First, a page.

1. You can try the Fly Lady method, I’m sure it could help you!
      The basics are : Shine your sink and all will come with it, Baby steps…chaos didn’t arrive overnight and won’t go in a day, separate your home in different zones where you give a 15 min every day for a week (1 zone each week), and other small advices very helpful! You seem to have the same ideas, it could just keep you up to it 😉 Congratulations! (BTW, I’m a mom at home and I have to pay someone to help me cleaning… FAIL lol) It encourages me to read you because dishes is a real struggle here…we are 2 ADHD with a possibility of 4… so getting something, anything done is… a nightmare! So you encourage me to try harder to keep it clean… Thank you!

  8. After decades of NOT doing the dishes, I finally, somehow, managed to overcome this habit – perhaps because my sink was always full of dishes, which meant I couldn’t eat, unless I spent a fortune on take-out – starting “passively” by just filling the sink and letting the dishes soak (for a few hours, sometimes overnight) and then building to a point where I now do the dishes every morning while the kettle is boiling. I still have to conquer keeping the rest of my apartment clean, but at least now my kitchen is functional.

  9. Somewhat surprisingly, I have the opposite problem: I always do the dishes because I can’t count on anyone else in the house to do them. Not that I haven’t put them off for my own reasons – but usually I put them off and ask others to do them, and then they don’t get done until I need them to cook a meal, and then I have to do them, no choice.

    Funny thing: nobody else in the house as ADHD!

  10. PLEeeeeease keep sharing that type of mind-thinking process Rick! We need all we can get from those who have overcome (or at the least made significant improvements in their habits). It personally helps me to understand the mindset that occurs from someone’s success. One of my most recent milestones is that suddenly I am not only on time but early! Yay!! …a HUGE milestone for me (patting self on the back ’cause it is still new.) The reason I FINALLY (o.k. so I am 52, be quiet!) overcame being late is most likely maturity and studying ADHD, but more so is that the reward was HUGE compared to the consequences. The more I discovered the reward, the more I wanted to excel. What could one take from my feedback? This: I am reading Rick’s article over doing the *^#$ taxes. Ya see, I am no dummy! Rick’s article, door one. Taxes. Door Twelve. I am tired and door 12 is way, way, way down the hall. 🙂 Diamond.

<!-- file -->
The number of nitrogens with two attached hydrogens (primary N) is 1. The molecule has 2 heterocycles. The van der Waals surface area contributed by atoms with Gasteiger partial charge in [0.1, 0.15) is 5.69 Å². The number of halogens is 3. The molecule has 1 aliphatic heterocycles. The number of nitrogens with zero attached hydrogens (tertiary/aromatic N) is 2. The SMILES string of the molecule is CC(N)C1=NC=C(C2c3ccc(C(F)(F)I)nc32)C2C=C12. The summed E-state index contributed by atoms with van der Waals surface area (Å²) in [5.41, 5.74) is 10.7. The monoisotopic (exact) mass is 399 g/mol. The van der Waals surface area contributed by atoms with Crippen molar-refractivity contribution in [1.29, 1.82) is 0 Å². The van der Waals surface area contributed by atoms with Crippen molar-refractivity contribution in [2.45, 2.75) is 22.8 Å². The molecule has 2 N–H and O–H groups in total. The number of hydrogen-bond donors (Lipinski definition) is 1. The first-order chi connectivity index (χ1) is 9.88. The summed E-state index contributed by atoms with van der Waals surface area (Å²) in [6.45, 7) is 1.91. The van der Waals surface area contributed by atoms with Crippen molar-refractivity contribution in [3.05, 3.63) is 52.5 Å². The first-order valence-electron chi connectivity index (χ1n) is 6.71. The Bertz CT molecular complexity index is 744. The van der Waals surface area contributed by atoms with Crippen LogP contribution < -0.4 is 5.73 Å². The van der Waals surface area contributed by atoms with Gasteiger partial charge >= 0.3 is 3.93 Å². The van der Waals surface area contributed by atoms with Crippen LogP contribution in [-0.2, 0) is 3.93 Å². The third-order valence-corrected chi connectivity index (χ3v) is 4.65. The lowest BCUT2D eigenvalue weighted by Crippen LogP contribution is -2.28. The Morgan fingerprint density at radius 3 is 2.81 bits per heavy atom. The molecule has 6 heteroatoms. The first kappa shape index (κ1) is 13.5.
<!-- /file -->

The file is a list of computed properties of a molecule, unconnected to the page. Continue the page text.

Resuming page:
11. That is sooo accurate in my situation… I tried to have good routines , I tried so many methods (FlyLady was the best), but after a week of two (if I was very very very motivated), I’d give up… and I’m sooo creative at finding escuses : I’m too busy, I forgot, I just don’t feel like it, I can do better than the method, but all those were excuses… I really wanted to get a routine, but it seemed I was just unable…and I gave up and accepted the chaos, that comes with lots and lots of anxiety, shame and frustrations… but a few weeks ago, I realised that when I started my day with the kids, I was un the rush and I were stressed all day… so I dug out a journal I had found months before, it’s about creating new habits. Every day you have a planning section, a question to answer about the day and the follow up of the new habits. So I decided that from now on, I would simply clean up my desk, take that journal out and fill it up for the next morning before going to bed, and the morning, I would wake up 30 minutes before kids (6:30) to look at my journal, my agenda and mails, smoothly and quietly. Well I must say I’ve done it for over a month and my willingness to get the chores done had risen way above what I was used to. Last week I got very tired because of a trip I made in the week end and just couldn’t keep up to it…and my week has been upside down all the time. So tonight I’ll start this up again. So those 2 simple things had incredibly rise my motivation to get things done : preparing my desk for the morning before going to bed and waking up 30 minutes earlier… I can’t say what exactly happened in my brain…but I just decided to do it and did it… and it seems to work!

  12. i hate waking to dirty dishes, but i often don’t have energy at night to do them, especially if i made a big meal or had people over…and the challenge only gets worse with age…i have actually hurt myself, forcing myself to do them when i was exhausted…why force a tired body to slogg through pots and pans in slow motion, when a good night’s sleep will bring renewed energy and doing them will be a breeze? plus the lighting is much better…i found that the dishes certainly can wait.

Leave a Reply